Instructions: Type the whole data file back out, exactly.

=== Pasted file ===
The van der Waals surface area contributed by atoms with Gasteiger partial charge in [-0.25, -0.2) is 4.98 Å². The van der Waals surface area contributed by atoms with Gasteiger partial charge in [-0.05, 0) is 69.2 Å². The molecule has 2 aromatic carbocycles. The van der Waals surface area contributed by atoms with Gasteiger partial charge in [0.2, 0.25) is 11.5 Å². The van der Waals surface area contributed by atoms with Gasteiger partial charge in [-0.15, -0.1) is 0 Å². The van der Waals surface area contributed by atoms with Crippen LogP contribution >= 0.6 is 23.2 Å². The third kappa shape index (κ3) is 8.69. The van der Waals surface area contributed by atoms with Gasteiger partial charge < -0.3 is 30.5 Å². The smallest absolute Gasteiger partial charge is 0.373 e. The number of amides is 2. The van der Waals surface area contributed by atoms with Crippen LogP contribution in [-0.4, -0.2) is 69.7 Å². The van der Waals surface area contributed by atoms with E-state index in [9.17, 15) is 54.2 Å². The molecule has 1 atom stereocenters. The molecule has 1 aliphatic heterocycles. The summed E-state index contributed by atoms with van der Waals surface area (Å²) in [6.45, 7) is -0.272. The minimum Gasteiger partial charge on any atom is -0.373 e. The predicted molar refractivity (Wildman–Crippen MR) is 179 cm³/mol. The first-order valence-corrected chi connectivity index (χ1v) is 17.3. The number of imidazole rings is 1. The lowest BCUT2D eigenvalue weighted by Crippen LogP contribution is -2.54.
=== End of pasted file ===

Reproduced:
The van der Waals surface area contributed by atoms with Gasteiger partial charge in [-0.25, -0.2) is 4.98 Å². The van der Waals surface area contributed by atoms with Gasteiger partial charge in [-0.05, 0) is 69.2 Å². The molecule has 2 aromatic carbocycles. The van der Waals surface area contributed by atoms with Gasteiger partial charge in [0.2, 0.25) is 11.5 Å². The van der Waals surface area contributed by atoms with Gasteiger partial charge in [-0.15, -0.1) is 0 Å². The van der Waals surface area contributed by atoms with Crippen LogP contribution >= 0.6 is 23.2 Å². The third kappa shape index (κ3) is 8.69. The van der Waals surface area contributed by atoms with Gasteiger partial charge < -0.3 is 30.5 Å². The smallest absolute Gasteiger partial charge is 0.373 e. The number of amides is 2. The van der Waals surface area contributed by atoms with Crippen LogP contribution in [-0.4, -0.2) is 69.7 Å². The van der Waals surface area contributed by atoms with E-state index in [9.17, 15) is 54.2 Å². The molecule has 1 atom stereocenters. The molecule has 1 aliphatic heterocycles. The summed E-state index contributed by atoms with van der Waals surface area (Å²) in [6.45, 7) is -0.272. The minimum Gasteiger partial charge on any atom is -0.373 e. The predicted molar refractivity (Wildman–Crippen MR) is 179 cm³/mol. The first-order valence-corrected chi connectivity index (χ1v) is 17.3. The number of imidazole rings is 1. The lowest BCUT2D eigenvalue weighted by Crippen LogP contribution is -2.54.